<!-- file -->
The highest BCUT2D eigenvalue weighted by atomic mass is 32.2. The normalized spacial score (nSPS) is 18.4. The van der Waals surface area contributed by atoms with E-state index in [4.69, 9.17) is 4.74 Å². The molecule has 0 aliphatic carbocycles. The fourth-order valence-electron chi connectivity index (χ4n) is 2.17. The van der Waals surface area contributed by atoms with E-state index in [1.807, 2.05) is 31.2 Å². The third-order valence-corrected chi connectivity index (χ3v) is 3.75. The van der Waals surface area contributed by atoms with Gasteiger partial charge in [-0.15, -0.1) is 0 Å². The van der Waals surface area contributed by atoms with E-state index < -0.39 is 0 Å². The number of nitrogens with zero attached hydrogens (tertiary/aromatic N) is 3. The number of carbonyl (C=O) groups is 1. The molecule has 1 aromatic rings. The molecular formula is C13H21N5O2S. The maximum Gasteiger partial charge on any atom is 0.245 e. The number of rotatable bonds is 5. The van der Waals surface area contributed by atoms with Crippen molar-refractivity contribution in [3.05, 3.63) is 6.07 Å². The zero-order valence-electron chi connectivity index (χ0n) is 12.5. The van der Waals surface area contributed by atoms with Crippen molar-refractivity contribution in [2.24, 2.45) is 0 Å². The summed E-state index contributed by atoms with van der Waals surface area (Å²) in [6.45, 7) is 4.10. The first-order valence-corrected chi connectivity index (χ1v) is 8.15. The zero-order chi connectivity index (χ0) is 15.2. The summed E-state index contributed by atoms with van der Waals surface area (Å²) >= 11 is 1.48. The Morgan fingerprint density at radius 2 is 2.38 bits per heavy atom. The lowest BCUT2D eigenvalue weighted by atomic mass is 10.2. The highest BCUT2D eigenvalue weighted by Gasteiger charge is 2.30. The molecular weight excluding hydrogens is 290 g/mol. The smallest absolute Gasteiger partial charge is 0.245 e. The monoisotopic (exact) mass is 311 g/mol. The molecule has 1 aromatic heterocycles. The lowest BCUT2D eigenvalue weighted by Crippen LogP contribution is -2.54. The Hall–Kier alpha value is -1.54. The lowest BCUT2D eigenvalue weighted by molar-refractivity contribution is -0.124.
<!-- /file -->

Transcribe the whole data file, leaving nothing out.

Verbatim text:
The highest BCUT2D eigenvalue weighted by atomic mass is 32.2. The normalized spacial score (nSPS) is 18.4. The van der Waals surface area contributed by atoms with E-state index in [4.69, 9.17) is 4.74 Å². The molecule has 0 aliphatic carbocycles. The fourth-order valence-electron chi connectivity index (χ4n) is 2.17. The van der Waals surface area contributed by atoms with E-state index in [1.807, 2.05) is 31.2 Å². The third-order valence-corrected chi connectivity index (χ3v) is 3.75. The van der Waals surface area contributed by atoms with Gasteiger partial charge in [-0.15, -0.1) is 0 Å². The van der Waals surface area contributed by atoms with E-state index < -0.39 is 0 Å². The number of nitrogens with zero attached hydrogens (tertiary/aromatic N) is 3. The number of carbonyl (C=O) groups is 1. The molecule has 1 aromatic rings. The molecular formula is C13H21N5O2S. The maximum Gasteiger partial charge on any atom is 0.245 e. The number of rotatable bonds is 5. The van der Waals surface area contributed by atoms with Crippen molar-refractivity contribution in [3.05, 3.63) is 6.07 Å². The zero-order valence-electron chi connectivity index (χ0n) is 12.5. The van der Waals surface area contributed by atoms with Crippen molar-refractivity contribution in [2.24, 2.45) is 0 Å². The summed E-state index contributed by atoms with van der Waals surface area (Å²) in [6.45, 7) is 4.10. The first-order valence-corrected chi connectivity index (χ1v) is 8.15. The zero-order chi connectivity index (χ0) is 15.2. The summed E-state index contributed by atoms with van der Waals surface area (Å²) >= 11 is 1.48. The Morgan fingerprint density at radius 2 is 2.38 bits per heavy atom. The lowest BCUT2D eigenvalue weighted by atomic mass is 10.2. The highest BCUT2D eigenvalue weighted by Gasteiger charge is 2.30. The molecular weight excluding hydrogens is 290 g/mol. The smallest absolute Gasteiger partial charge is 0.245 e. The monoisotopic (exact) mass is 311 g/mol. The molecule has 1 aromatic heterocycles. The lowest BCUT2D eigenvalue weighted by Crippen LogP contribution is -2.54. The Hall–Kier alpha value is -1.54. The lowest BCUT2D eigenvalue weighted by molar-refractivity contribution is -0.124.